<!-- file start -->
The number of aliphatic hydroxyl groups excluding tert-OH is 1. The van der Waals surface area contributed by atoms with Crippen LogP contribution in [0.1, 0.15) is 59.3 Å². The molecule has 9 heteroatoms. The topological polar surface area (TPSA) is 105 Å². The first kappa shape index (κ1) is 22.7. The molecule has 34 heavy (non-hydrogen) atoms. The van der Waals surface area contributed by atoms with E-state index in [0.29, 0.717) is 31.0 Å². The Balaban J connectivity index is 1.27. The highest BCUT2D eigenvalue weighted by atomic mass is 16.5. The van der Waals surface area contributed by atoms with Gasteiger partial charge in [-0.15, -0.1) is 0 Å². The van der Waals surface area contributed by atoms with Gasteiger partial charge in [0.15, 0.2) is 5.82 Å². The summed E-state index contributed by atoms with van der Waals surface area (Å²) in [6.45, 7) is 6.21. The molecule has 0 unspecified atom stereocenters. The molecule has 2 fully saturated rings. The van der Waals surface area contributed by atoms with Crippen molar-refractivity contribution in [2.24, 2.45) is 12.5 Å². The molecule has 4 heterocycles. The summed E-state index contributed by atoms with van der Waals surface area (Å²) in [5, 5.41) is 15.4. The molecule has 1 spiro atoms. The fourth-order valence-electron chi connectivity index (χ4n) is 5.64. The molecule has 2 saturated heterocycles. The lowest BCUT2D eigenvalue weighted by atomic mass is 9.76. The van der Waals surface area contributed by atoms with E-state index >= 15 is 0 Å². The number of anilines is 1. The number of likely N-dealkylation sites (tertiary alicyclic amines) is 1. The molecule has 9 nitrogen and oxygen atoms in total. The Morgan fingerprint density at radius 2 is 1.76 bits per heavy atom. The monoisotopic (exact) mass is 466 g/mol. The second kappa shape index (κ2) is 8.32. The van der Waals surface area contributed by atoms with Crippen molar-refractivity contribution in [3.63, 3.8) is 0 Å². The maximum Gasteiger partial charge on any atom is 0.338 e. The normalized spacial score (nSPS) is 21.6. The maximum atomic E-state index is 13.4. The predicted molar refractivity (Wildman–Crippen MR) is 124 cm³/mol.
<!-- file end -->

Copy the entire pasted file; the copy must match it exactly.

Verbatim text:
The number of aliphatic hydroxyl groups excluding tert-OH is 1. The van der Waals surface area contributed by atoms with Crippen LogP contribution in [0.1, 0.15) is 59.3 Å². The molecule has 9 heteroatoms. The topological polar surface area (TPSA) is 105 Å². The first kappa shape index (κ1) is 22.7. The molecule has 34 heavy (non-hydrogen) atoms. The van der Waals surface area contributed by atoms with E-state index in [0.29, 0.717) is 31.0 Å². The Balaban J connectivity index is 1.27. The highest BCUT2D eigenvalue weighted by atomic mass is 16.5. The van der Waals surface area contributed by atoms with Gasteiger partial charge in [-0.15, -0.1) is 0 Å². The van der Waals surface area contributed by atoms with Gasteiger partial charge in [0.15, 0.2) is 5.82 Å². The summed E-state index contributed by atoms with van der Waals surface area (Å²) in [6.45, 7) is 6.21. The molecule has 0 unspecified atom stereocenters. The molecule has 2 fully saturated rings. The van der Waals surface area contributed by atoms with Crippen molar-refractivity contribution in [2.24, 2.45) is 12.5 Å². The molecule has 4 heterocycles. The summed E-state index contributed by atoms with van der Waals surface area (Å²) in [5, 5.41) is 15.4. The molecule has 1 spiro atoms. The fourth-order valence-electron chi connectivity index (χ4n) is 5.64. The molecule has 2 saturated heterocycles. The lowest BCUT2D eigenvalue weighted by atomic mass is 9.76. The van der Waals surface area contributed by atoms with E-state index >= 15 is 0 Å². The number of anilines is 1. The number of likely N-dealkylation sites (tertiary alicyclic amines) is 1. The molecule has 9 nitrogen and oxygen atoms in total. The Morgan fingerprint density at radius 2 is 1.76 bits per heavy atom. The monoisotopic (exact) mass is 466 g/mol. The second kappa shape index (κ2) is 8.32. The van der Waals surface area contributed by atoms with Crippen molar-refractivity contribution in [3.63, 3.8) is 0 Å². The maximum Gasteiger partial charge on any atom is 0.338 e. The normalized spacial score (nSPS) is 21.6. The maximum atomic E-state index is 13.4. The predicted molar refractivity (Wildman–Crippen MR) is 124 cm³/mol.